When you travel here, be sure to take the boat ride!
Ohrid, North Macedonia
Ohrid is a city 3 hours from Skopje, and while Skopje is trying too hard to impress, Ohrid takes your breath away with its natural beauty. Lake Ohrid, the star of the show, is one of the deepest lakes in Europe and a UNESCO World Heritage Site. It attracts tourists with its glistening blue hues and clear water, willow-draped boardwalks, and terracotta roofs.
To do Ohrid justice, we recommend staying a couple of nights, taking a boat to explore villages and churches around the lake, hiking, and swimming.
Galicica National Park
Hopefully, you took our advice to stay the weekend in Ohrid, because to fully enjoy Galicica National Park you need half a day. This is one of the three national parks in North Macedonia. The main highlight is the peak Magaro which sits at 2,255 meters and simultaneously offers a view of Lake Ohrid and Lake Prespa.
If you crave more hikes, take a trip to Pelister National Park, about two hours from Galicica, which is the oldest and biggest national park in North Macedonia. Or, upon your return to Skopje, visit Mavrovo National Park, just an hour and a half away.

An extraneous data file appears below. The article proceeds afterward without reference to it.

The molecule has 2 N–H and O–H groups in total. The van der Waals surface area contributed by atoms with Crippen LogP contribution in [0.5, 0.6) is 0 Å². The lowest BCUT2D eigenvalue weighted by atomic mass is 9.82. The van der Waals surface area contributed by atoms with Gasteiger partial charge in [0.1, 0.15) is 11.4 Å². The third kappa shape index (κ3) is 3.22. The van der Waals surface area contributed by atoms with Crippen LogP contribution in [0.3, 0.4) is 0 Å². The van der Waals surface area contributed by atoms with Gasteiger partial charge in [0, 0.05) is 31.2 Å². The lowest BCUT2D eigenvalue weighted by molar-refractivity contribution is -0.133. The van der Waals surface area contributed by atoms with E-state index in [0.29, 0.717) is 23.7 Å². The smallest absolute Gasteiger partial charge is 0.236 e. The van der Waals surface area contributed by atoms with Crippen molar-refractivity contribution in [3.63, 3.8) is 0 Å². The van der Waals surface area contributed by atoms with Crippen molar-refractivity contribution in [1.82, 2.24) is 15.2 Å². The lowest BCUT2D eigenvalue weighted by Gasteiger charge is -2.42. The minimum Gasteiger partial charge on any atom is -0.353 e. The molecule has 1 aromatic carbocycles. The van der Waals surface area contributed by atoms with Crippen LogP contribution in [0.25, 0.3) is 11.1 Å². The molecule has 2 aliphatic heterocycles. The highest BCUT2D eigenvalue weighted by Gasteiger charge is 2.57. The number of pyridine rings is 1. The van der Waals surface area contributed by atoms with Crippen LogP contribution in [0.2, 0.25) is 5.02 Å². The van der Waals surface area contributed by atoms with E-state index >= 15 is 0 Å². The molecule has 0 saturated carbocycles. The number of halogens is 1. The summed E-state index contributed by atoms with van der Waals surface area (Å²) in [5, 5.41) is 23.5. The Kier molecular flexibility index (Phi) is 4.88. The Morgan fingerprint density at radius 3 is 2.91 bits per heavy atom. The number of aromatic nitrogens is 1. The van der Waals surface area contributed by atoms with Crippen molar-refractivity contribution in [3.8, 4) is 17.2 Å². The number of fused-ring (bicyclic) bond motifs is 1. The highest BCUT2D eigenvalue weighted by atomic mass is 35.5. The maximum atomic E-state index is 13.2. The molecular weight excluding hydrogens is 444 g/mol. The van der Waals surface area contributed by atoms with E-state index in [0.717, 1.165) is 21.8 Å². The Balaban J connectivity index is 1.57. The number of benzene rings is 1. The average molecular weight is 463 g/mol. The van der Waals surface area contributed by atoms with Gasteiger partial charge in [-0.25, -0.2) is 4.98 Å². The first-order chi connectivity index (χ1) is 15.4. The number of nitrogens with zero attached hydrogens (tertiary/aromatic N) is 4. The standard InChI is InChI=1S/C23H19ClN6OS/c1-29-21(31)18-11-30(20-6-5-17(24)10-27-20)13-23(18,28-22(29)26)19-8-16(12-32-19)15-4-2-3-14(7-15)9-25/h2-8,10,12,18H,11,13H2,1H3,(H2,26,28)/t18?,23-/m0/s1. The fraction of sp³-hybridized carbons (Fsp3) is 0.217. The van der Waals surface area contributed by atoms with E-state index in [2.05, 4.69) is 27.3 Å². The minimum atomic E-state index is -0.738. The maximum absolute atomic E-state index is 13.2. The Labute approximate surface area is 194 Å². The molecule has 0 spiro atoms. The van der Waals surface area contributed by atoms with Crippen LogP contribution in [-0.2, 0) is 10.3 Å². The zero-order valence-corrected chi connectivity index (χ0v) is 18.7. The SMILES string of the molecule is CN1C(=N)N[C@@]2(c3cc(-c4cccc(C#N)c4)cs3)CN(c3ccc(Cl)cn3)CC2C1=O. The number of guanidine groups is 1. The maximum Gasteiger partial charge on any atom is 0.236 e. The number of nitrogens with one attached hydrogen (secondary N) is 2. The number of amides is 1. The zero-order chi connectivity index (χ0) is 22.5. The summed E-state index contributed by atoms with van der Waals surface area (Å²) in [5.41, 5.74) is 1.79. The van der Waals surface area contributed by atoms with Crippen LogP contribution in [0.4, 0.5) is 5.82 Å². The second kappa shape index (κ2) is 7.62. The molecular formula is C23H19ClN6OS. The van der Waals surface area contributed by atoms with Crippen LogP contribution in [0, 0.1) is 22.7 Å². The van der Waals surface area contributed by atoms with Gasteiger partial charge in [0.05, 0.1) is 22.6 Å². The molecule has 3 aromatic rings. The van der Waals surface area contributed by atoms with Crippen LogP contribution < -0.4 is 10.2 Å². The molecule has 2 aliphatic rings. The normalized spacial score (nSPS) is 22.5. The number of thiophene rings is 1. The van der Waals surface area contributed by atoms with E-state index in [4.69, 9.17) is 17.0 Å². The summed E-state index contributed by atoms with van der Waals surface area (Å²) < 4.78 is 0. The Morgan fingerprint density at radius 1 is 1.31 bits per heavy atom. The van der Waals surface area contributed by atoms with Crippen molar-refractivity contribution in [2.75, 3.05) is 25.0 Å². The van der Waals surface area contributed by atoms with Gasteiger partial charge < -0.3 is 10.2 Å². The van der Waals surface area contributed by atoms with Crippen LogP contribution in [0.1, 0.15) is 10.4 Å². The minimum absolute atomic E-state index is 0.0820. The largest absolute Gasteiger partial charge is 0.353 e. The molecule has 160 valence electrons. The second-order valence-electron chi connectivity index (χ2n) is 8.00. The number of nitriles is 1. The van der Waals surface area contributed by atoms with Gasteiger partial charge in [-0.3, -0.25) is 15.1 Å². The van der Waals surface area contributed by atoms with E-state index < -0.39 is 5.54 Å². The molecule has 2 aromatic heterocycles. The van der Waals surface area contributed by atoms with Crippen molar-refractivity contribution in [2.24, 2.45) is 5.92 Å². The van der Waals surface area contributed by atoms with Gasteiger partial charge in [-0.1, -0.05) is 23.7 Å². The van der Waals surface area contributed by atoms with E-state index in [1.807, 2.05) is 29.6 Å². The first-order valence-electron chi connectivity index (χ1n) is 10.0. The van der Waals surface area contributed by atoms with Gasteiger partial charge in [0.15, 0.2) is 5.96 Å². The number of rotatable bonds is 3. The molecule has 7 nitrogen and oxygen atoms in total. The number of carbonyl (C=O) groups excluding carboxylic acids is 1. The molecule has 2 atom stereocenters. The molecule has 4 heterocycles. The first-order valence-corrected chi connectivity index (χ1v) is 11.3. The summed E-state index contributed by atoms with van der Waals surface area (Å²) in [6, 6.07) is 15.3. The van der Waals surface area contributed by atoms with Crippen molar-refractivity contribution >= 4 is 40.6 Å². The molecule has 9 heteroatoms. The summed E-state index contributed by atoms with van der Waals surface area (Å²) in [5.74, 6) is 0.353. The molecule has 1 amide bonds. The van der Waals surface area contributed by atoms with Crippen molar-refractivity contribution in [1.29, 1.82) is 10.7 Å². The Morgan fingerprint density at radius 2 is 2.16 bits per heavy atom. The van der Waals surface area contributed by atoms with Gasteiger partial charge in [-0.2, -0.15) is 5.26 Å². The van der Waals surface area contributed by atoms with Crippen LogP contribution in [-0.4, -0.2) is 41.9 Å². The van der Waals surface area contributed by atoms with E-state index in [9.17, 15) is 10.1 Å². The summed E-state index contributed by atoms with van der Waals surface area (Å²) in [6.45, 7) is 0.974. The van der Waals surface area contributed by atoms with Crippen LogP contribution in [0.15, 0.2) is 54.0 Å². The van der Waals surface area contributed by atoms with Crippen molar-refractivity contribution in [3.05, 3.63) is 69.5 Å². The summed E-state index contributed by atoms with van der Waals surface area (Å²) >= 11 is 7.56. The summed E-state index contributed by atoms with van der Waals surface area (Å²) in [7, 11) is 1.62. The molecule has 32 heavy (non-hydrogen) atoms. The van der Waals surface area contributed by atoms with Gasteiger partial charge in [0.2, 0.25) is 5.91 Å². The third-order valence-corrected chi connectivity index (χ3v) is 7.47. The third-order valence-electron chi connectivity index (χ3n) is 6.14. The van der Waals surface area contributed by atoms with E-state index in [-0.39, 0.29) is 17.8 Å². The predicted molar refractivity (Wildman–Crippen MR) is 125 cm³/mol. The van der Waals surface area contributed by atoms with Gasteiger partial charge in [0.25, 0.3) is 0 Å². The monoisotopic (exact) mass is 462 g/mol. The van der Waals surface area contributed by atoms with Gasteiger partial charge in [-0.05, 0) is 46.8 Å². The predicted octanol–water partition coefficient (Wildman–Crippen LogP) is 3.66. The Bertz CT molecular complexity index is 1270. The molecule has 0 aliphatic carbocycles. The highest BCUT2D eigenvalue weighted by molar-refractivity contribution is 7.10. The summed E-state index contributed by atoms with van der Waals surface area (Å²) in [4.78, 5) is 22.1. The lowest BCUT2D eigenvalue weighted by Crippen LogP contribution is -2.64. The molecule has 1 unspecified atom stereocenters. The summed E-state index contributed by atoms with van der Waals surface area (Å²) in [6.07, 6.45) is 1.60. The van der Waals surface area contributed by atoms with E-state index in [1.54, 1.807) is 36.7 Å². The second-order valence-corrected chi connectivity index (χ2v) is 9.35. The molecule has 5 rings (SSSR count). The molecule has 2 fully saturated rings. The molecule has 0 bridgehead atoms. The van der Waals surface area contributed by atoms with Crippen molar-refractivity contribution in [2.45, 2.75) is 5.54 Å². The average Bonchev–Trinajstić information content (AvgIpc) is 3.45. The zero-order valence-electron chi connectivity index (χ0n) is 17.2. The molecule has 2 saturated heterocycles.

On another day trip from Ohrid, you should visit the village Trpejca. The tiny village is nicknamed the local Saint-Tropez due to the influx of tourists in the summer. There is very little going on, which is why it’s the perfect place to seek peace and take seriously gorgeous photos.
Macedonian Wine Tasting
North Macedonia is full of unexpected surprises, and here is one more. According to archeological findings, Macedonians have been making wine since the 13th century BC! If that is not testimony enough to the quality of North Macedonian wine, then we recommend you visit a winery for a tasting and experience it for yourself.
Tikves wine district is the main wine region in North Macedonia, producing most of the country’s grapes. You should visit the Tikves winery, the oldest and the biggest winery in the country, for a tasting. The two main varieties to look out for are Vranec and Smederevka. The locals say a bottle of Vranec is the true embodiment of Macedonia.
North Macedonian Food